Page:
For those that do not know me – I’m Irene Waters, a memoirist whose first memoir Nightmare in Paradise is soon to be published. In the long road to publishing, I completed a MA, researching the sequel memoir. Until recently, when a creative hiatus hit, I have been a regular at Carrot Ranch since its inception and found writing flash a good way of honing writing skills. I enjoyed trying my hand at fiction and learning the creative writing skills that are part of that. I am also a keen amateur photographer and this along with my writing can be found at my website Reflections and Nightmares.
So saddle up October 10th will soon be here with the deadline for entries October 17th. The winner (and second and third place) will be announced November 16th.
Rules and prompt revealed October 10, 2018, at 12:00 a.m. (EST). Set your watches to New York City. You will have until October 17, 2018, at 11:59 p.m. (EST) to complete the Memoir contest. Irene, Angie, and Helen will announce the prize winner plus second and third place on November 16. Carrot Ranch will post a collection of qualifying entries.
Rodeo 1: Dialogue led by Geoff Le Pard and judges Chelsea Owens and Esther Chilton/Newton
Rodeo 3: Travel with a Twist led by Sherri Matthews and judges Mike Matthews and Hugh Roberts
Rodeo 4: Fractured Fairy Tales led by Norah Colvin and judges Robbie Cheadle and Anne Goodwin
Rodeo 5: The Sound and the Fury led by D. Avery and her judge Bonnie Sheila.
The Tuffest ride starting September will see 5 writers qualify to compete in October and is led by Charli Mills. For Info
Times Past: Themes and Focus
Although memoir is a true story of a particular part of your life, it must still have structure if you intend for others to read it. Firstly you have to decide what is the story that you want to tell. For most memoir writers it will be the most exciting, heart-pounding, significant time of their lives. For some, this may be their childhood to their coming of age (known as a bildungsroman) whilst for others, it may be an illness, an experience that happens later in life or it could be the relationship you had with a particular animal or a business venture you had undertaken. In reality – it can be any theme you choose. These days there are even immersion memoirs where a person will undertake some task or live amongst, e.g. footballers, for months and then write a memoir on this experience. For most of us, we know our story, and we know what has had the most impact on us, and that is what we decide to write about. For me – it was when my husband and I, as newlyweds, went into partnership with the paramount chief of an exotic island in the Pacific in the running of a small resort and tour business.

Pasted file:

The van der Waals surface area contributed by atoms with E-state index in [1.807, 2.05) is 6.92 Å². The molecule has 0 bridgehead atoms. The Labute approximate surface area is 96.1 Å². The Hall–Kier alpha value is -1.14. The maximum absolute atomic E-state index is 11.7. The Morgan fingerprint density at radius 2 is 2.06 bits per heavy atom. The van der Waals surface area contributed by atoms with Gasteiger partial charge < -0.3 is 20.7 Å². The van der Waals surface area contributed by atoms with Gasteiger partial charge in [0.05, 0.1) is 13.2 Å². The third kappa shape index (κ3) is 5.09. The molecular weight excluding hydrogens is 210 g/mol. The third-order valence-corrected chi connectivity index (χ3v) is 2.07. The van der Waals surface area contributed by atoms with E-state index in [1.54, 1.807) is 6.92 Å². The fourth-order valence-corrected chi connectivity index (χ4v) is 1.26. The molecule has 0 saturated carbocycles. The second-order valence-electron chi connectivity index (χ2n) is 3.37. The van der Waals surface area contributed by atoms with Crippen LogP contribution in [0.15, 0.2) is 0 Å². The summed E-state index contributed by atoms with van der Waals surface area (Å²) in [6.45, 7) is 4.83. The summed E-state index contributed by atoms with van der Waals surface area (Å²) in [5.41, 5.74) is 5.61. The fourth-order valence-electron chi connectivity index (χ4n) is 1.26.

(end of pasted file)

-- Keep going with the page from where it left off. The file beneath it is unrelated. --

Early in the writing process you also need to decide for whom you are writing. Is your audience only yourself, your family or are you planning to publish and sell your memoir to the public. When I started writing my memoir the plan was that it was being written for my family. I included detail that interested them as they knew the friend that helped us load a pile of timber into a container that was eventually to be the house we built on the remote island. As I ventured further into the story my focus changed and I decided that this was a story that had wider appeal than just my loved ones. However, this change meant that the chapters I had already written had to rewritten to remove information that no-one, other than my family and friends, would have much if any interest in knowing. If, however, you are writing for your family then lots of detail about the family will be of interest to that readership. Early in my blogging I came across a chap that had published his memoir. I purchased it on Amazon only to find that this was a story that had been written for the family and had little appeal to the wider audience. It may have been worthy of some blogging of the more interesting aspects but I don’t think it should never have been put up for sale to the public without a lot of editing. If you are writing just for yourself then you can be free with details of a personal nature that might be therapeutic for you to acknowledge but should never be let into the public domain.